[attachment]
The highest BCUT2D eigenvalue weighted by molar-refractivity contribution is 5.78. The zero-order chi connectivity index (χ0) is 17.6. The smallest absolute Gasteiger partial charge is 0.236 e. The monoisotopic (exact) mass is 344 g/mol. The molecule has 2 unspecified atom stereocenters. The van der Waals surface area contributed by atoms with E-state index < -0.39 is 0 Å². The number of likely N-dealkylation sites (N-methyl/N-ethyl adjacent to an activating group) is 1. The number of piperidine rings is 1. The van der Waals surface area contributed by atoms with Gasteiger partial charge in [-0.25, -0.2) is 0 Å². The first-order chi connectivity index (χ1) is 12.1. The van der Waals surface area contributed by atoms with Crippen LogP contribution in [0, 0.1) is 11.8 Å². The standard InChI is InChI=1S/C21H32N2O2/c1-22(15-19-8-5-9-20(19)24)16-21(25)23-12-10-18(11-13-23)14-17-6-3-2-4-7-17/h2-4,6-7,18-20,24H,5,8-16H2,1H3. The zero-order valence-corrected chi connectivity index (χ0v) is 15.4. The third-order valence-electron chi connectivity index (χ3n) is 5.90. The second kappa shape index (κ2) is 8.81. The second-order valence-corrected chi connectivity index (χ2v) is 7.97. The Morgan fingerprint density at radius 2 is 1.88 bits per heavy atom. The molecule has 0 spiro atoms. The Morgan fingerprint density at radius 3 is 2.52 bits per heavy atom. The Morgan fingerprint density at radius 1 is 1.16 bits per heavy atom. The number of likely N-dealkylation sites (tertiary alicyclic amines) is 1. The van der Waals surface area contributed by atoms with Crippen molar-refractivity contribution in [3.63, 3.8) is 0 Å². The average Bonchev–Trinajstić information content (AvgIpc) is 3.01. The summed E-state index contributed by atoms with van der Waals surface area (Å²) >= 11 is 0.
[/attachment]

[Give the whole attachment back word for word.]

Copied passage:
The highest BCUT2D eigenvalue weighted by molar-refractivity contribution is 5.78. The zero-order chi connectivity index (χ0) is 17.6. The smallest absolute Gasteiger partial charge is 0.236 e. The monoisotopic (exact) mass is 344 g/mol. The molecule has 2 unspecified atom stereocenters. The van der Waals surface area contributed by atoms with E-state index < -0.39 is 0 Å². The number of likely N-dealkylation sites (N-methyl/N-ethyl adjacent to an activating group) is 1. The number of piperidine rings is 1. The van der Waals surface area contributed by atoms with Gasteiger partial charge in [-0.25, -0.2) is 0 Å². The first-order chi connectivity index (χ1) is 12.1. The van der Waals surface area contributed by atoms with Crippen LogP contribution in [0, 0.1) is 11.8 Å². The standard InChI is InChI=1S/C21H32N2O2/c1-22(15-19-8-5-9-20(19)24)16-21(25)23-12-10-18(11-13-23)14-17-6-3-2-4-7-17/h2-4,6-7,18-20,24H,5,8-16H2,1H3. The zero-order valence-corrected chi connectivity index (χ0v) is 15.4. The third-order valence-electron chi connectivity index (χ3n) is 5.90. The second kappa shape index (κ2) is 8.81. The second-order valence-corrected chi connectivity index (χ2v) is 7.97. The Morgan fingerprint density at radius 2 is 1.88 bits per heavy atom. The molecule has 0 spiro atoms. The Morgan fingerprint density at radius 3 is 2.52 bits per heavy atom. The Morgan fingerprint density at radius 1 is 1.16 bits per heavy atom. The number of likely N-dealkylation sites (tertiary alicyclic amines) is 1. The van der Waals surface area contributed by atoms with Crippen molar-refractivity contribution in [3.63, 3.8) is 0 Å². The average Bonchev–Trinajstić information content (AvgIpc) is 3.01. The summed E-state index contributed by atoms with van der Waals surface area (Å²) >= 11 is 0.